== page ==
President Obama, in his most recent “state of the union” speech, addressed a topic that, though it has been disproven countless times, is so politically popular that future politicians will doubtlessly echo it beyond the lifetime of the present Union:

“Tonight, let’s declare that in the wealthiest nation on Earth, no one who works full-time should have to live in poverty, and raise the federal minimum wage to $9.00 an hour. This single step would raise the incomes of millions of working families.”

We must first understand what a wage truly is.  A wage is a price.  It truly is little else than this; a wage is the price of an individual’s productive efforts.   As with any other voluntary economic transaction, the value of a wage must be such that each party feels that he or she is actively benefiting from it.  If an employee voluntarily accepts a wage of $5 per hour, then he is saying that the money is more valuable to him than the hour of his time and the effort he exerts during that time.  If not, then he would conclude, whether he realized it or not, that his opportunity cost (the value of his next-best alternative) was actually greater than the value of the wage, and would not accept the job.  Similarly, the employer must agree that the value that the employee brings to her company through his productive efforts for one hour is worth more to her than having $5 cash on hand.

Assuming that there is no coercion or threat of force on the part of the employer, the employee will only take the job if he believes he is better off than if he had not taken it.  During a recession, a worker might find that they are more willing to accept a wage far below that which they would have accepted during a highly competitive economic climate.  When people behave according to rational self-interest they cannot accept a wage that would be below their opportunity cost.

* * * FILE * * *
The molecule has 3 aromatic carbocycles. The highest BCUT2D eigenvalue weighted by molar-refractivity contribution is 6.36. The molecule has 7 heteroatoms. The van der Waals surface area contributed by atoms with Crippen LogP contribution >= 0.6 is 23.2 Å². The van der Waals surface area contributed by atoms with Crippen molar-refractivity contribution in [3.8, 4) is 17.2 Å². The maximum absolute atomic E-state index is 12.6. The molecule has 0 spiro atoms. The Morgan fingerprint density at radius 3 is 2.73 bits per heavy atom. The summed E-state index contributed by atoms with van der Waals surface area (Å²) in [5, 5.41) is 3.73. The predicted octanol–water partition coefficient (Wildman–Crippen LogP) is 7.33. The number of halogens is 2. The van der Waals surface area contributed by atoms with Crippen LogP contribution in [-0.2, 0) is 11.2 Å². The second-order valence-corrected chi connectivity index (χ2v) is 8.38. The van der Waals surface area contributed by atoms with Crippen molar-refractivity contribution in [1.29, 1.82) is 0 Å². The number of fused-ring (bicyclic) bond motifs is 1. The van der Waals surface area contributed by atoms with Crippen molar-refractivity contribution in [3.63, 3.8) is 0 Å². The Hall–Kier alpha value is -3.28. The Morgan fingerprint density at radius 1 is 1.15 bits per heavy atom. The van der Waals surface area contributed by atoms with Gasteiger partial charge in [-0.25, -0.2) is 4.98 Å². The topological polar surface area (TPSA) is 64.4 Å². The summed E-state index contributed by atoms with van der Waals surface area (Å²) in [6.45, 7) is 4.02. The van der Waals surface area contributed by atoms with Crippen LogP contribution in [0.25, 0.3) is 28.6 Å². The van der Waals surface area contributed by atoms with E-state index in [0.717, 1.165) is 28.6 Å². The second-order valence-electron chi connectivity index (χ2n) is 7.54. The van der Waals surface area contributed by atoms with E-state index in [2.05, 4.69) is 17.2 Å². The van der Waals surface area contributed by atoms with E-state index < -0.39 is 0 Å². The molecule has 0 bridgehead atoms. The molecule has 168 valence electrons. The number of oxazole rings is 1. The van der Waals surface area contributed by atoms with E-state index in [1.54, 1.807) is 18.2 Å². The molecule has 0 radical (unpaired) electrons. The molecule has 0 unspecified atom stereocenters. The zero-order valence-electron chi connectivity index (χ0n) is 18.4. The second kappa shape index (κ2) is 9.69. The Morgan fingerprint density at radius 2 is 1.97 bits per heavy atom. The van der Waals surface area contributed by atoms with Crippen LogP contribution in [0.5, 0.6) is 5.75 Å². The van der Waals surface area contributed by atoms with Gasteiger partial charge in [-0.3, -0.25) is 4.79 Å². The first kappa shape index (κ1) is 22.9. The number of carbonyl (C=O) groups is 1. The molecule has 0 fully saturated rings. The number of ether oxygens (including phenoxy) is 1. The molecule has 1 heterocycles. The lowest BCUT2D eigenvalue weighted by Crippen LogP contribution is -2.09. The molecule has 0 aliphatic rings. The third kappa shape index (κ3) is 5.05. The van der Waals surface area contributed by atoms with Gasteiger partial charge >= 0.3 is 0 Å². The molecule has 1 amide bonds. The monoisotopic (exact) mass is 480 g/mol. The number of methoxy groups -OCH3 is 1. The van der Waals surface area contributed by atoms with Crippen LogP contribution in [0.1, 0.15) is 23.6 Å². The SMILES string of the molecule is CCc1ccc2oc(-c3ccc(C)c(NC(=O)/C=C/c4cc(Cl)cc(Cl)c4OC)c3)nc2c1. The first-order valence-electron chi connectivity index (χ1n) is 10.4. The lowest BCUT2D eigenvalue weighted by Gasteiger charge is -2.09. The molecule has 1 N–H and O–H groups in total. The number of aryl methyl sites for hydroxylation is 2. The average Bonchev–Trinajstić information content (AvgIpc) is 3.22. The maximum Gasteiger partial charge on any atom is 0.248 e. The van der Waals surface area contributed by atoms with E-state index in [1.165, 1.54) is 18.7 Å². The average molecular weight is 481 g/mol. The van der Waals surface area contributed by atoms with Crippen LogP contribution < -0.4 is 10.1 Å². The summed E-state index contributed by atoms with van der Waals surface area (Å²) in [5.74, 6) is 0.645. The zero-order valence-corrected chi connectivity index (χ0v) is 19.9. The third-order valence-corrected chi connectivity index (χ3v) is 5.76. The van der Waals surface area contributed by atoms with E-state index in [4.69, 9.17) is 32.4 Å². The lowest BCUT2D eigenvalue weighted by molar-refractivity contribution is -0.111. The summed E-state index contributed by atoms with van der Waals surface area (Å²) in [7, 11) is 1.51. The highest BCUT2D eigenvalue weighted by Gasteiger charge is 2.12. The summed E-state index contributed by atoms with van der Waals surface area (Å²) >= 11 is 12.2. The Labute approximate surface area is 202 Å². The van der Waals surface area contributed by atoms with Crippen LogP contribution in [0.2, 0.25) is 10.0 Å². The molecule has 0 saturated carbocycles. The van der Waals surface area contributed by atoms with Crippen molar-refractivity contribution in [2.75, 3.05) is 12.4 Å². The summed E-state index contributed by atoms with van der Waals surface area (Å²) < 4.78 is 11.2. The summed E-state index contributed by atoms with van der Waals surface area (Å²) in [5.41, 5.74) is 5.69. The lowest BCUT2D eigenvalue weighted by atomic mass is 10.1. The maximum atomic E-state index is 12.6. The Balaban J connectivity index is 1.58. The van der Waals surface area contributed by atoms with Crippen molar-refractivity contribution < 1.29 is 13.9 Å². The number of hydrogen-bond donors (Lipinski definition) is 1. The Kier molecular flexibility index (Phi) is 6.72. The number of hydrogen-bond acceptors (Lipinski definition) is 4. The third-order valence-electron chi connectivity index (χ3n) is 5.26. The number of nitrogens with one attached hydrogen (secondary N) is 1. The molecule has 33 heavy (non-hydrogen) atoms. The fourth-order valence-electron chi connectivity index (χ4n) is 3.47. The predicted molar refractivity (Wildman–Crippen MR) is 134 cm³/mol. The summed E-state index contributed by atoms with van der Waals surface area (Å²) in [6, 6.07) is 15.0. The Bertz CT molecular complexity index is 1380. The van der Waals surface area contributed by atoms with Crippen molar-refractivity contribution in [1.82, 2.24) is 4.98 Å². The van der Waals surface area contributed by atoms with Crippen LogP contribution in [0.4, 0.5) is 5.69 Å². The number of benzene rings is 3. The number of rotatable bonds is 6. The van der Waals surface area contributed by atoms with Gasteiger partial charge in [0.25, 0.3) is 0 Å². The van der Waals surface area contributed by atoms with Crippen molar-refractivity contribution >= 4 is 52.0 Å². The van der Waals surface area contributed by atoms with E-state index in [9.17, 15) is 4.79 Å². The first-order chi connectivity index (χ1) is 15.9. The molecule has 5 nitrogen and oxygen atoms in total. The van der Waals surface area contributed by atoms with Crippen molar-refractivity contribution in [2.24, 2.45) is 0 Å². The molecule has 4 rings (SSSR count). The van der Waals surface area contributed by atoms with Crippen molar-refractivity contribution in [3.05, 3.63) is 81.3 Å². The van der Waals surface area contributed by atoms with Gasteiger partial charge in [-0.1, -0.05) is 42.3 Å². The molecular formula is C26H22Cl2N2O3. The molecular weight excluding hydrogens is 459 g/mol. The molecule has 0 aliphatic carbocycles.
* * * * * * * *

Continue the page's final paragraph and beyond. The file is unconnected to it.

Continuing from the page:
A minimum-wage law is a government mandate that prohibits both employers and employees from accepting wage rates that some parties would find both agreeable and preferable to their alternatives.  In other words, it takes all jobs in which the value of an employee’s efforts to a company do not meet the cost of the wage and declares them to be illegal.

The source of the fallacy comes from the confusion of nominal wages and real wealth.  Raising the federal minimum wage will in fact raise incomes for many people, but it will technically raise nominal wages, that is, the precise dollar amount, but real wages, as measured by purchasing power, will not remain higher in the long run.  The prevailing theory is that when wages go up it boosts aggregate demand for goods as people have more disposable income.  This doesn’t work, however, because it also increases costs for many businesses; demand for labor falls at a more-or-less equivalent rate.  An increase in real wages can only follow an increase in production and subsequent increase in real wealth.  Absent that, there is only a fantasy of economic growth and personal fortune.

How Raising the Minimum Wage Causes Unemployment

217px-Supply-demand-equilibrium

The red demand curve in the image above illustrates a fundamental economic principle:  the law of demand.  This law states that raising the price of an economic entity causes a fall in the quantity demanded.  Since wages are a price, it follows that raising wages causes a decrease in demand for labor.  This is especially true during a recession, where already falling demand coupled with raising wages aggravates unemployment.

Economist Murray Rothbard put it thusly:

“In truth, there is only one way to regard a minimum-wage law: it is compulsory unemployment, period. The law says, it is illegal, and therefore criminal, for anyone to hire anyone else below the level of X dollars an hour. This means, plainly and simply, that a large number of free and voluntary wage contracts are now outlawed and hence that there will be a large amount of unemployment. Remember that the minimum-wage law provides no jobs; it only outlaws them; and outlawed jobs are the inevitable result.”